⁜ Yale, Viking Sources in Translation: Anglo-Saxon Chronicle: Peterborough MS
This word came up today in the context Donald Trump’s removal of James Comey as Director of the FBI. At first my brain leapt uselessly in the direction of ligoter “to tie up” (think ligature and you’ll see where this is coming from), but actually this verb, which today means “dismiss, fire, sack”, has a much more obscure origin.
The usual version, though lacking much actual evidence, goes like this. Early in the First World War, General Joseph (Jacques Césaire) Joffre, newly appointed commander-in-chief of the army (and proponent of General Foch’s concept of offensive à outrance “attack to excess” which lead to so many deaths), was cleaning house. After the First Battle of the Marne (7–12 September 1914) had stabilised the front (as well as anointing “Papa Joffre” as a hero and leading to a rash of babies called Joffre and Joffrette), it became clear that both sides’ dreams of a quick war would not come true. Consequently Joffre began removing 134 subordinates he considered incompetent and reassigning them to the 12th military district at Limoges where they would be out of the way, hence the verb limoger meaning “send to Limoges”.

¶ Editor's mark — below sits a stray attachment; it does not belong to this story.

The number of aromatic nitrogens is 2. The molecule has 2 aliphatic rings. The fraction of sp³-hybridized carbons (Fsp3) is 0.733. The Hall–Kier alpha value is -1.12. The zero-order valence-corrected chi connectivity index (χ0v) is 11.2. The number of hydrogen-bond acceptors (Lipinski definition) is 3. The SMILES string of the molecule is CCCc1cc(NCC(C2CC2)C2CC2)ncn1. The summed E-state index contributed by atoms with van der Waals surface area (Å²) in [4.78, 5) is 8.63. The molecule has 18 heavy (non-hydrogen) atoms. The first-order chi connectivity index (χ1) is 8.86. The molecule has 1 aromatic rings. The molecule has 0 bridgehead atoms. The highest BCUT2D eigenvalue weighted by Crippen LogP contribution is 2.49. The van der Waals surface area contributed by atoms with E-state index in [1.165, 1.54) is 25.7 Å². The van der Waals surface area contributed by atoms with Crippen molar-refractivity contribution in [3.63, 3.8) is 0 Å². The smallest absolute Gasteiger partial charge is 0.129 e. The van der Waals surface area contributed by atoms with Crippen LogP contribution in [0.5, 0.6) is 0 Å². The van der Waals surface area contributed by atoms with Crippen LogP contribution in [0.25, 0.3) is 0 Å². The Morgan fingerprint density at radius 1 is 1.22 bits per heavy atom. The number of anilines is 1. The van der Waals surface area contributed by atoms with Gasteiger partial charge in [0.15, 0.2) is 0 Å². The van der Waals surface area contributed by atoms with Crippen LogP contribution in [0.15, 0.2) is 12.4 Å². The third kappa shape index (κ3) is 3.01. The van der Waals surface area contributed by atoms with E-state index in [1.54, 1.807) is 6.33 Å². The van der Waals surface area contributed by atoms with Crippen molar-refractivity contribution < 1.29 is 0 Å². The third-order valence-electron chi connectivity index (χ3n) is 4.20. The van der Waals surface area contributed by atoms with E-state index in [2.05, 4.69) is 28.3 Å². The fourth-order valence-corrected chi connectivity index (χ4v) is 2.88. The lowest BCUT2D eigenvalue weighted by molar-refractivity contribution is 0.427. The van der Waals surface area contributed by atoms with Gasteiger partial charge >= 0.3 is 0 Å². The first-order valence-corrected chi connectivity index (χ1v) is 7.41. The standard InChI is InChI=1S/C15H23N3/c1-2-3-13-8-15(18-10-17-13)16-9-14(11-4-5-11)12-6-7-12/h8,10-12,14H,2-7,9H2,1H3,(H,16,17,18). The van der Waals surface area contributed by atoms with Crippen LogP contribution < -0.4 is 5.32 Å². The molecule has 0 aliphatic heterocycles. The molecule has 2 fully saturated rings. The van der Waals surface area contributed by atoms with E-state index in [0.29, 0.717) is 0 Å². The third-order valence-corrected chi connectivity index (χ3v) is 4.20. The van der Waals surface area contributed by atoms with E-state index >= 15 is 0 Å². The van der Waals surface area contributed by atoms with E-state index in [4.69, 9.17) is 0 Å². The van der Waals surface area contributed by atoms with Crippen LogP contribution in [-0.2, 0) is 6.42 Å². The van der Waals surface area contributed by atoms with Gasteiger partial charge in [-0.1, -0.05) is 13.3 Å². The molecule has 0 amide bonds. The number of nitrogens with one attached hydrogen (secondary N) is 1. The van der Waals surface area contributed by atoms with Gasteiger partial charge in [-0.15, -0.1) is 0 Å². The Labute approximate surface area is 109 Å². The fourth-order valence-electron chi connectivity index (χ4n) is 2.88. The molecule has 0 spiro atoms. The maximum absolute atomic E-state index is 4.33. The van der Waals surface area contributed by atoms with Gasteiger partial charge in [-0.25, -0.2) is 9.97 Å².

In fact, there is no evidence of Joffre ever using this expression and less than a dozen officers were ever actually sent to Limoges, while a few others stayed in towns within the 12th military district. This also happened before the Marne. Many of the orders also did not originate with Joffre, but with the Minister of War, Adolphe Messimy, who was happy to claim in his memoirs that he invented the term himself.